Outside Union Station in Los Angeles is a plaque reading: Vision to See / Faith to Believe / Courage to Do. I love that. It’s a great encouragement to me as I seek to follow Jesus. When we set out to do something in His name and to further His mission, it is His vision guiding us. He can see so much bigger than we could ever dream. No matter how grand our vision, God’s is always so much more.

vision,faith,courage,prayer,John 14:12-14,whatever you ask in my name,Ephesians 3:20-21,immeasurably more

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When you think your dream is too big, remember God is saying it’s not big enough. How ridiculous is it to think we might be dreaming too large for God? What exactly is it we think He can’t accomplish? He is able and willing to do whatever we ask and immeasurably more when we are doing it for His glory and His purposes (John 14:12-14; Ephesians 3:20-21).

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While some would accuse me of having a fascination with death, I would argue the typical Christian does not long for it enough. There is no morbidity with my fascination. I would just rather be with Jesus than here in this world. It should be the ultimate goal of every one of Christ’s disciples. If we wouldn’t rather be with Him, what’s the point of following and giving up everything for His sake? Until that day arrives, we have work to do here.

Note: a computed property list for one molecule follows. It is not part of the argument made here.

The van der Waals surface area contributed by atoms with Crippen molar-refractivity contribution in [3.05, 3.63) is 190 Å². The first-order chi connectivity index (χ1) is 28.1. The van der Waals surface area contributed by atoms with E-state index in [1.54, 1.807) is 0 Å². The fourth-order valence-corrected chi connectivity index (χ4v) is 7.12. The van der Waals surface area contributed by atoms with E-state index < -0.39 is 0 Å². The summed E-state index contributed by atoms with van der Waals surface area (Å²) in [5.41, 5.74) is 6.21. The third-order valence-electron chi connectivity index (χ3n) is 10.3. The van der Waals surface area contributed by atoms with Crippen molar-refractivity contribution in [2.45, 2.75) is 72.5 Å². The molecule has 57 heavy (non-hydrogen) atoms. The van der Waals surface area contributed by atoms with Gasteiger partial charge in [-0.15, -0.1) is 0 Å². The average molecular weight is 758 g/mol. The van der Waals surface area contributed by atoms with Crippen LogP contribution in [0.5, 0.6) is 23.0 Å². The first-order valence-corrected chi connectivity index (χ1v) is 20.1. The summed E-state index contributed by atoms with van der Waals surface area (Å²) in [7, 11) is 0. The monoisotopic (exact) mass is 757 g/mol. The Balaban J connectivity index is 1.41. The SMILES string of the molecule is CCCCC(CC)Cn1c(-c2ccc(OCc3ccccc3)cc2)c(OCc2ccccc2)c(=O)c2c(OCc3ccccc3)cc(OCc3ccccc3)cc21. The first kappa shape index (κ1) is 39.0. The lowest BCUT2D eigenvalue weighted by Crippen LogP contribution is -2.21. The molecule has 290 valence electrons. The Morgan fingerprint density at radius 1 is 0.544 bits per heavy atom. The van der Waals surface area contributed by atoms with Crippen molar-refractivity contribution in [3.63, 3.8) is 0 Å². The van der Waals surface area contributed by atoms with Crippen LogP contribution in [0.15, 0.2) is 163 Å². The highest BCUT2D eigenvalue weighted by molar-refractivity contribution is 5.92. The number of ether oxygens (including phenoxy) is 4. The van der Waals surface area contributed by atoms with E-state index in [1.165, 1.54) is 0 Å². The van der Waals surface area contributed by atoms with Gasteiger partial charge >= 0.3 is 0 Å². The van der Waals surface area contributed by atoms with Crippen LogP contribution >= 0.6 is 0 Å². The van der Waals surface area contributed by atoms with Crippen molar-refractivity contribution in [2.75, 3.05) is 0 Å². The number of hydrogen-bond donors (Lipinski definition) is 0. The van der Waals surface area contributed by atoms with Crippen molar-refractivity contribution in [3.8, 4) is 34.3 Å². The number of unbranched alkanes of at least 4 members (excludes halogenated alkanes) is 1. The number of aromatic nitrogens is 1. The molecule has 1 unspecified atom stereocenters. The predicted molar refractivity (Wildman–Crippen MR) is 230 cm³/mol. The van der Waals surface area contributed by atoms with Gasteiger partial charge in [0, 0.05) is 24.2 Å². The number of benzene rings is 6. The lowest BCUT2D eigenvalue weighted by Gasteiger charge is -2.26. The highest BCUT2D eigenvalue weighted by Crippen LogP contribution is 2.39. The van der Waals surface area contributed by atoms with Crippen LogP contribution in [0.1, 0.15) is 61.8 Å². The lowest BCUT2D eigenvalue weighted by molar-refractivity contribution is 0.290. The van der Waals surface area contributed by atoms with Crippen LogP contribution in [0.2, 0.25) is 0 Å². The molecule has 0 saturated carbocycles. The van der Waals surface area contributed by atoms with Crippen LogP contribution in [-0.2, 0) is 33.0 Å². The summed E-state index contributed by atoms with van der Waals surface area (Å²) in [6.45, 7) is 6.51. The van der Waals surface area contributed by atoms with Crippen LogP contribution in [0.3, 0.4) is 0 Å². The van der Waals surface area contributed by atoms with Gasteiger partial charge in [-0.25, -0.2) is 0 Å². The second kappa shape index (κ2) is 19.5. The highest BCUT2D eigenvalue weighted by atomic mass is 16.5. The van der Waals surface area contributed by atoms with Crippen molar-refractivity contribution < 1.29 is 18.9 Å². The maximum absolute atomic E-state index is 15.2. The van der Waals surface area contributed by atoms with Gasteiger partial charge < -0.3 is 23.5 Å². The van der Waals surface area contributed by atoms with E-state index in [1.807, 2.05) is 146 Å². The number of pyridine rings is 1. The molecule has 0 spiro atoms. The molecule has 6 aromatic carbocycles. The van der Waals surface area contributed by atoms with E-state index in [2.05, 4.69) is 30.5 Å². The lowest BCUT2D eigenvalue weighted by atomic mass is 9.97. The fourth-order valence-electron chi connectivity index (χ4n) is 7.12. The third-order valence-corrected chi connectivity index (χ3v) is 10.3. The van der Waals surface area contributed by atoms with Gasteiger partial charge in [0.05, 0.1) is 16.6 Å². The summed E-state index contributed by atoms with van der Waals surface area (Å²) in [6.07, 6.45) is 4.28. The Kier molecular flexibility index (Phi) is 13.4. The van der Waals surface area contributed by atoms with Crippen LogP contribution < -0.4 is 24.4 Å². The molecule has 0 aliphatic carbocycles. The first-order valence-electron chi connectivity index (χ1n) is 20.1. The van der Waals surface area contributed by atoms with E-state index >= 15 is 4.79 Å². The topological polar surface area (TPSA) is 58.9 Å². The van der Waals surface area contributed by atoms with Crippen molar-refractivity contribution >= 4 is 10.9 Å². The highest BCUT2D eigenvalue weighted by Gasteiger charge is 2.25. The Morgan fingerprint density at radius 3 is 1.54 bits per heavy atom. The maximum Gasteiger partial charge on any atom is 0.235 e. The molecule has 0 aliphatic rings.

leave nothing undone,commitment,mission,passion,priorities

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Each of us was created with the talents, skills, and passions required to further the mission of Christ. The issue as I see it is we don’t have the will to do the work He gave us to do (Ephesians 2:10). Each of us should desire to leave nothing undone, but we love this world too much to have the appropriate amount of urgency to accomplish our work.

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St. Ignatius of Loyola said, “Teach us, Lord, to serve you as you deserve, to give and not to count the cost, to fight and not to heed the wounds, to toil and not to seek for rest, to labor and not to seek for any reward, save that of knowing that we do your will.” Commenting on this statement, author Richard Foster summarized, “The Christian life is one of strength and endurance in the face of suffering.”

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How different this is from the experience of most who call themselves Christians in the Western world! Regardless of our modern culture and misunderstanding of what it means to be a true disciple of Jesus, it cannot be denied our lives bear little resemblance to that of our Savior. If it is our true desire to love and honor Christ, we must examine our motives and activities.

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I am perturbed by the current state of Christianity. We have succumbed to a mediocre faith of few requirements and a perception of even fewer consequences. As usual, A.W. Tozer says it perfectly: “Faith now means no more than passive moral acquiescence in the Word of God and the cross of Jesus. To exercise it we have only to rest on one knee and nod our heads in agreement with the instructions of a personal worker intent upon saving our soul.”